SMALLER COMPANIES : Crystal-gazing at IOC's future

Trying to judge whether a small, hi-tech firm is fairly valued by the market is an uncertain business, writes Richard Phillips.

Normal rules go out of the window. Companies can trade on fancy multiples, such as 100 times sales, and still be a bargain. Other businesses may get the brush-off from investors, and have to prove themselves over a longer period of time, yet still come good in the end. And, of course, plenty come a cropper. When that happens, it is no use moaning. The difference between triumph and disaster can be no more than the width of a cigarette paper in the sector.

One credo investors must follow is to be very cautious. It helps, too, if you have some genuine interest in, and knowledge of, the sector in which a company hopes to make its fortune.

With these provisos borne in mind, AIM-listed Integrated Optical Components offers some distinctive attractions. Placed at 80p a share in March last year, it currently sits at 159.5p. Last week it announced interim results, with pre-tax profits almost doubled to pounds 411,000 from pounds 208,000. Sales advanced to pounds 3.25m from pounds 1.38m.

And at least IOC makes a profit; many of its peers have yet to earn shareholders a penny, and may not do so in many cases for years to come.

Against that, IOC is valued at the astronomical figure of pounds 39m, or 12 times sales - roughly the same multiple as at the flotation. So the market has done nothing to let the price move closer to more normal valuations. As to its price/earnings ratio, it is anyone's guess where earnings per share could come in next year. On earnings of 1.5p - down 12 per cent from the previous year - the shares trade on a historical ratio of 106 times. If earnings can grow, say, 20 per cent by next year, that leaves the shares on a forward multiple of 88 times. Heady stuff.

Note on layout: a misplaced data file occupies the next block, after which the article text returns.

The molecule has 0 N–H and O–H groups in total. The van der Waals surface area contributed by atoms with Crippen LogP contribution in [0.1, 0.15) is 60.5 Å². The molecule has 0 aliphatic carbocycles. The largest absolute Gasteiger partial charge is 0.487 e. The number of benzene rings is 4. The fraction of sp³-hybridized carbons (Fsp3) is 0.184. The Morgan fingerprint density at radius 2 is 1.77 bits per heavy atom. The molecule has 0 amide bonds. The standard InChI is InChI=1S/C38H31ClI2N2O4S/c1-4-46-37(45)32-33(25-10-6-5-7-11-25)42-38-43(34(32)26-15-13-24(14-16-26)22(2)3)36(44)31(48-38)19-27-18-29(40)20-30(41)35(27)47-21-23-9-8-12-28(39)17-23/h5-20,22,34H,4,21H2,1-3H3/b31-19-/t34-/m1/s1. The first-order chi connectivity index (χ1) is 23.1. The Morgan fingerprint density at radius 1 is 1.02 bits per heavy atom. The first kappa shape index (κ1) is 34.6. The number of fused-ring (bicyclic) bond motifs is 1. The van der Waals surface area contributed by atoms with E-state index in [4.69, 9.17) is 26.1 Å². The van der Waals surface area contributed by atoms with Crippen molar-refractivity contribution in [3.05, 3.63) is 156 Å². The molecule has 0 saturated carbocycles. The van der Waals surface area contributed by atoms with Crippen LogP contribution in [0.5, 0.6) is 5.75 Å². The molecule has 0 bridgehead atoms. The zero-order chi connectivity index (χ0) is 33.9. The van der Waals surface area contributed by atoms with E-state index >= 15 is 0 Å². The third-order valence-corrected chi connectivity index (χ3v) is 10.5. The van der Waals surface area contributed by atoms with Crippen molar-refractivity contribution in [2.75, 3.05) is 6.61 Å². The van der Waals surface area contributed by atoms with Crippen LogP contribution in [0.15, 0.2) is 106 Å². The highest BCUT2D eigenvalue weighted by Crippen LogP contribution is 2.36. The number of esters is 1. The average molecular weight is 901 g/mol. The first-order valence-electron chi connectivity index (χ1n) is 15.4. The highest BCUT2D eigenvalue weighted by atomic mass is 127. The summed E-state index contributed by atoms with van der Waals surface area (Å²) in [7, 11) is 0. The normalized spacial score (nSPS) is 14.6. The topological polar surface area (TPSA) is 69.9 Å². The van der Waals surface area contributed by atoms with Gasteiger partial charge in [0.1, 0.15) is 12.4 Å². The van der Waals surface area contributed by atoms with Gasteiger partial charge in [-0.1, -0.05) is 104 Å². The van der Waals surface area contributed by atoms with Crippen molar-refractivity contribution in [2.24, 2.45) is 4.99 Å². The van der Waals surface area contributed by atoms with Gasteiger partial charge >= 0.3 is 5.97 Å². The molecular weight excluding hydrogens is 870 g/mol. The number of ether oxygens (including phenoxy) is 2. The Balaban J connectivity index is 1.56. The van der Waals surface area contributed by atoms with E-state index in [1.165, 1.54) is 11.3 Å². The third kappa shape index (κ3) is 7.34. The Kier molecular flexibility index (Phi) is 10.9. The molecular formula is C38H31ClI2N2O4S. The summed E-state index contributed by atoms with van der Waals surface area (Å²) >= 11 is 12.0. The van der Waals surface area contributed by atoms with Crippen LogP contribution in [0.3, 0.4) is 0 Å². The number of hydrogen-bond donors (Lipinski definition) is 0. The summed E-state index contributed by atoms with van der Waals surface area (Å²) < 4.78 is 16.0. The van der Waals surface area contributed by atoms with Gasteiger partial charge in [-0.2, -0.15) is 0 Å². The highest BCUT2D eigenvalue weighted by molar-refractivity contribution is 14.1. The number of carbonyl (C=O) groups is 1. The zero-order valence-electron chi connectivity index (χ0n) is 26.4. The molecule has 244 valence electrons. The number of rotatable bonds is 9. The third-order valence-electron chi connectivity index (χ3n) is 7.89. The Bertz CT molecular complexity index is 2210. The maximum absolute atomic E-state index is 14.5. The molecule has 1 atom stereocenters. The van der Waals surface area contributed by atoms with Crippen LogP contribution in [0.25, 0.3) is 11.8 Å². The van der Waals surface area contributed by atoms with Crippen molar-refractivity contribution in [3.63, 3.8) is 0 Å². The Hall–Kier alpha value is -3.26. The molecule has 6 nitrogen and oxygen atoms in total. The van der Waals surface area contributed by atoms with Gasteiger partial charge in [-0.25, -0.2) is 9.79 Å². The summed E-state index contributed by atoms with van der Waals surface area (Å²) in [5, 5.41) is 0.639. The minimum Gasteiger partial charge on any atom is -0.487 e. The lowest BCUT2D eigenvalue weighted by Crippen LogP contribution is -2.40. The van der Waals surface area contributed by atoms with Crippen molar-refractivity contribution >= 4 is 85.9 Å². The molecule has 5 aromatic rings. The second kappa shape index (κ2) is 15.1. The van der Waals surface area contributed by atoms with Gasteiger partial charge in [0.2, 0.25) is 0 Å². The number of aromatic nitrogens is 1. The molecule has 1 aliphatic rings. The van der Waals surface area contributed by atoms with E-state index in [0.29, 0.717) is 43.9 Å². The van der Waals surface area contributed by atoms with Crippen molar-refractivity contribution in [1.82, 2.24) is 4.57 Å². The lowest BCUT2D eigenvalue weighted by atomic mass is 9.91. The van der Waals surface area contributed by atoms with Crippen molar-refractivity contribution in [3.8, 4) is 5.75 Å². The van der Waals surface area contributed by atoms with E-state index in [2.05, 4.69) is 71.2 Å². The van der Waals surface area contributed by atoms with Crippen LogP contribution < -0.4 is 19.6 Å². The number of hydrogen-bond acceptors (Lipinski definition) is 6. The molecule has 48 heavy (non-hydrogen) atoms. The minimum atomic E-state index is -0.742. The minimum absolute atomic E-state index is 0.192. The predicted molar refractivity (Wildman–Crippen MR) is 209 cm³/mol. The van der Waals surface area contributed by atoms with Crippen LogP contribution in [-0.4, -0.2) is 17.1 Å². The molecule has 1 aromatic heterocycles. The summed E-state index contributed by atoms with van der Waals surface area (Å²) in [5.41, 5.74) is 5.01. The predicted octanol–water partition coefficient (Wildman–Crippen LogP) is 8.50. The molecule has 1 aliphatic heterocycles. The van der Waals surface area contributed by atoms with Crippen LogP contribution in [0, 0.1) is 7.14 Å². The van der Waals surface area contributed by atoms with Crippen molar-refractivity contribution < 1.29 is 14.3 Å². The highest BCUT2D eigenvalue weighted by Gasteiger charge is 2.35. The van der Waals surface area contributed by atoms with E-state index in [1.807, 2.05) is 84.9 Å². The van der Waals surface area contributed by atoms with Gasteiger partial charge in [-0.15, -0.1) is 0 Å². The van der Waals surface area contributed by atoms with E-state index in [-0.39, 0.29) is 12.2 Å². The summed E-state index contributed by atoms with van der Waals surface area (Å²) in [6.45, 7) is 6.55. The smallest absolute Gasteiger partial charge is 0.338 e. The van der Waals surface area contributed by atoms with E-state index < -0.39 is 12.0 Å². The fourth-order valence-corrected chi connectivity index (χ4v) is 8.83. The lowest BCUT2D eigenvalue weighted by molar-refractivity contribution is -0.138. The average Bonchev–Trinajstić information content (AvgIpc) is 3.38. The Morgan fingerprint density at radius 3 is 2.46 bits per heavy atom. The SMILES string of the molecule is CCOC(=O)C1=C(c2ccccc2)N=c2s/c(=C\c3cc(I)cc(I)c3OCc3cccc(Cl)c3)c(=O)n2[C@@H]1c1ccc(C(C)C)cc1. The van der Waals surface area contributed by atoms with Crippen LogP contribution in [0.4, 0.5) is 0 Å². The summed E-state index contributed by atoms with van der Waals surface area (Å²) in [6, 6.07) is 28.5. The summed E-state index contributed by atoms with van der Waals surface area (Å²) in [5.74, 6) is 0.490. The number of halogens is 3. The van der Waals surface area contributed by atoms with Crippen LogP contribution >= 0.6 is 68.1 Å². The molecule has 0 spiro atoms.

So what is all the excitement about? IOC was set up by its three founders after they left GEC in 1991. It was at GEC they lit on the commercial potential of lithium niobate, a crystal which can be used to make microchips.

The microchips IOC makes are used as modulator switches for transmitting digital signals down fibre-optic cables. Lithium niobate chips can send signals further and more clearly than the conventional manner, through switched laser signals.

Despite being a tiny company, IOC aims to sign up the world's biggest telecommunications companies to its products. So far it has three major telecoms firms on board, and there should be more to come.

The company has already encountered teething problems. A production problem lost it pounds 250,000 in sales. IOC says the matter has been dealt with. But you can be sure of further troubles ahead in a situation like this. Even so, the shares should prove to be an exciting item at the more speculative end of a portfolio.

Start your day with The Independent, sign up for daily news emails
PROMOTED VIDEO
ebooks
ebooksA year of political gossip, levity and intrigue from the sharpest pen in Westminster
Latest stories from i100
Have you tried new the Independent Digital Edition apps?
Independent Dating
and  

By clicking 'Search' you
are agreeing to our
Terms of Use.

iJobs Job Widget
iJobs Money & Business

Selby Jennings: Oil Operations

Highly Competitive: Selby Jennings: Our client, a leading European Oil trading...

The Jenrick Group: Night Shift Operations Manager

£43500 per annum + pension + holidays: The Jenrick Group: Night Shift Operatio...